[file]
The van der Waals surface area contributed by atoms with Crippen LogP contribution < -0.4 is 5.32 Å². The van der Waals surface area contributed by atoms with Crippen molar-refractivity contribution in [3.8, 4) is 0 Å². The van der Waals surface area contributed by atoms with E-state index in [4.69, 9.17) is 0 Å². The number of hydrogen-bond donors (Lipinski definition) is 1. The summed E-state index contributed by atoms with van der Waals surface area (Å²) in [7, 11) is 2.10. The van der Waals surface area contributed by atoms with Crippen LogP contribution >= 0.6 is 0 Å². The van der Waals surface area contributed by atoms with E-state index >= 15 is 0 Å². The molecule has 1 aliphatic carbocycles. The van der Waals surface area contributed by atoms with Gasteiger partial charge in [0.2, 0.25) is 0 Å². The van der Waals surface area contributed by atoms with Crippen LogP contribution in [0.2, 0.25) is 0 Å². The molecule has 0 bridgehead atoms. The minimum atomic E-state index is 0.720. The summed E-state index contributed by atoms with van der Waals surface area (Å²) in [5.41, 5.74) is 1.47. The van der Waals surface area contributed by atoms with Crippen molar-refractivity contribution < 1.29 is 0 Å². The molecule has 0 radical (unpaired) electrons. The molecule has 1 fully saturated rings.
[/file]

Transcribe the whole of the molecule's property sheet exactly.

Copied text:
The van der Waals surface area contributed by atoms with Crippen LogP contribution < -0.4 is 5.32 Å². The van der Waals surface area contributed by atoms with Crippen molar-refractivity contribution in [3.8, 4) is 0 Å². The van der Waals surface area contributed by atoms with E-state index in [4.69, 9.17) is 0 Å². The number of hydrogen-bond donors (Lipinski definition) is 1. The summed E-state index contributed by atoms with van der Waals surface area (Å²) in [7, 11) is 2.10. The van der Waals surface area contributed by atoms with Crippen LogP contribution >= 0.6 is 0 Å². The van der Waals surface area contributed by atoms with E-state index >= 15 is 0 Å². The molecule has 1 aliphatic carbocycles. The van der Waals surface area contributed by atoms with Gasteiger partial charge in [0.2, 0.25) is 0 Å². The van der Waals surface area contributed by atoms with Crippen LogP contribution in [0.2, 0.25) is 0 Å². The molecule has 0 bridgehead atoms. The minimum atomic E-state index is 0.720. The summed E-state index contributed by atoms with van der Waals surface area (Å²) in [5.41, 5.74) is 1.47. The van der Waals surface area contributed by atoms with Crippen molar-refractivity contribution < 1.29 is 0 Å². The molecule has 0 radical (unpaired) electrons. The molecule has 1 fully saturated rings.